Monday, December 24, 2012

Gratitude always...

Guys, I don't want to put in spiritual ramblings here, but since this is year end and I read few great articles on gratitude, thought shall share here.

As the year is coming to an end, we have to look back and say a grateful thank you for every small thing that we so effortlessly ignore. The fact that we are all part of a CSIR group that is ranked 82nd in the world (much higher than IISC, IITs) in terms of scientific output is something we should feel grateful about. We should continue to give in more than 100% wherever possible and stay honest, hardworking and truthful  no matter what.

In the coming year, I urge each one of you stay grateful to whatever happens. There is nothing good or bad, only the mirror through which we look at things may make it look good or bad. If in a day, you find many bad things happening, then you need to quickly introspect within yourself and see what is wrong on.

Say thank you to anyone who does even a small thing for you and say it from heart. Appreciate others meaningfully, give one extra rupee as tip, try help a needy person, and most importantly express gratitude for the food you eat, the beautiful world you see, the melodious sound you can hear - for many people are deprived of that privilege. Never take anything for granted!!

Staying grateful is an important feeling - it opens your mind and widens your horizon. Most importantly it generates a feel good thought, that is much more empowering than anything else.

I wish you all a very happy new year and a successful year research wise.

Friday, December 14, 2012

How to estimate significance in genomewide studies

By Subhadeep Das

With the advent of large scale sequencing and microarray technology,  genome wide studies have become a powerful tool to delineate the regulatory network of Genes. With its immense potentiality, genome wide studies are being widely used to decipher differentially expressed genes, genome wide regulatory region detection etc. While its huge power are producing valuable information, a major difficulty lies in detection of  the actual significant results out of the huge datasets being produced by it. Moreover, analyses of these data involve statistical significance test on thousands of features being analyzed (e.g. genes, enhancer sites, transcription factor binding sites, SNPs etc) simultanously. In traditional cases of linkage study(similar to present genome wide studies), strict P value cutoffs were used in order to avoid less number of false positive results, but, as opposed to the linkage case, it is expected that many more than one or two of the tested features are statistically significant . So, setting strict P value cutoff may lead to many missed findings.
Here, two newer entities- False Discovery rate (FDR) and q value come in rescue.  So, what do the terms mean?  Let us take a look over the terms-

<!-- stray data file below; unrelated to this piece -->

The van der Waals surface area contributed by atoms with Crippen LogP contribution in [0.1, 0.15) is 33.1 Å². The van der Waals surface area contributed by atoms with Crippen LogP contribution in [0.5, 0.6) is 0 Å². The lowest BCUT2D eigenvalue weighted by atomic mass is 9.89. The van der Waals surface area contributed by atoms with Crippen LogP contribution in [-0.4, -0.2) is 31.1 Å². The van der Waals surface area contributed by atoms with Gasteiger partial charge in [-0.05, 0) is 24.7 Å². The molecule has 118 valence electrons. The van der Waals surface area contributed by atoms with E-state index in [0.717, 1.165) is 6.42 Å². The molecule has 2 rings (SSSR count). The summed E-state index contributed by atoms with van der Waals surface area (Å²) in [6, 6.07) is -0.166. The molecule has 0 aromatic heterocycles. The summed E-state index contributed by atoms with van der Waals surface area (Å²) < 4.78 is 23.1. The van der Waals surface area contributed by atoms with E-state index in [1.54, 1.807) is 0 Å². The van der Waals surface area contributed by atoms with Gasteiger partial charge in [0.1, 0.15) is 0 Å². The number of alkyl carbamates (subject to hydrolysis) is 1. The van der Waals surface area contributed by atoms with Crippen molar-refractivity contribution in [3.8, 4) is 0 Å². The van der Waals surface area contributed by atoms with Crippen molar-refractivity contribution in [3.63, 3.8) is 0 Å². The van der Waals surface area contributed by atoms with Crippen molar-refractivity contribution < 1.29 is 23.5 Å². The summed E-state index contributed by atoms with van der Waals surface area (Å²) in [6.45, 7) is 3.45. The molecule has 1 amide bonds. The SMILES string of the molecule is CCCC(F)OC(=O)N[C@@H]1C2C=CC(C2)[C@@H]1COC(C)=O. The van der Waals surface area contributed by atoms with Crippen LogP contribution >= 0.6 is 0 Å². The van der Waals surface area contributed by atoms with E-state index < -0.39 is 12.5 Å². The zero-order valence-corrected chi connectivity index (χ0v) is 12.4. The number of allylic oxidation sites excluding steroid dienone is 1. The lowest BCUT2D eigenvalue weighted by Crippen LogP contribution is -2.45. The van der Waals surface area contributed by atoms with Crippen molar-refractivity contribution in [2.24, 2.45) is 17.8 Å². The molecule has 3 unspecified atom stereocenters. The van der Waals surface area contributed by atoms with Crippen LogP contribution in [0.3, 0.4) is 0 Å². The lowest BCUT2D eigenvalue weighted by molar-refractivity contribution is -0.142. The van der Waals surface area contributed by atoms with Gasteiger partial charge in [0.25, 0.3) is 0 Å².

P value-  The probability of  a random (or null) feature showing a score same or greater than a truly alternative (true positive) feature shows.
FDR-  It is the proportion of false positives to the total number of features, called significant in a study, based on a P value cutoff.
FDR= expressed as expectation of the proportion of F/S and written as- E [F(t)/S(t)]. where F= no. of false positives, S= total no. of significant features. t= P value threshold or cutoff.
Q value-  The proportion of false positives, that will occur, if the P value associated with this feature (whose Q value is being calculated) is considered as significant.
Thus a q value of <=5% of a feature indicates that, if that feature is considered as significant, then 5% of features considered as significant may be false positive.
The next major challenge is the calculation of FDR and q value, since q value is calculated from FDR and the internal terms like F and S are unknown. So, these terms are estimated rather than calculated and in order to do so, the terms are broken in several new terms. The simplified form of FDR is
FDR= P*m*t/(number of features where p value cutoff <=t)
Where, P= proportion of features that are truly null. i.e. m0/m. where, m0= number of true null features, m= number of total features.
So, using this simple but useful terms, we can filter the true positive data conferring real contribution towards the result of thegenomewide study.

Tuesday, December 4, 2012

Resetting root password in a RH linux version 6.0

We have installed the latest version Redhat.Enterprise.Linux.v6.UPDATE.2.X86_64 on one of our servers. Probably the grub prompt time setting is set to 0, so we never see a grub prompt when the computer booted. Numerous posts indicate that one has to set the run level to 1 during boot time to set the kernel settings to single user mode, then just type a password. Howver, in our machine, we could not get that prompt at all.

Yesterday, one of my students, Dhritiman Jana was in the lab and he spent around few hours of his time in solving the issue. Following are his note on how to get to the grub prompt: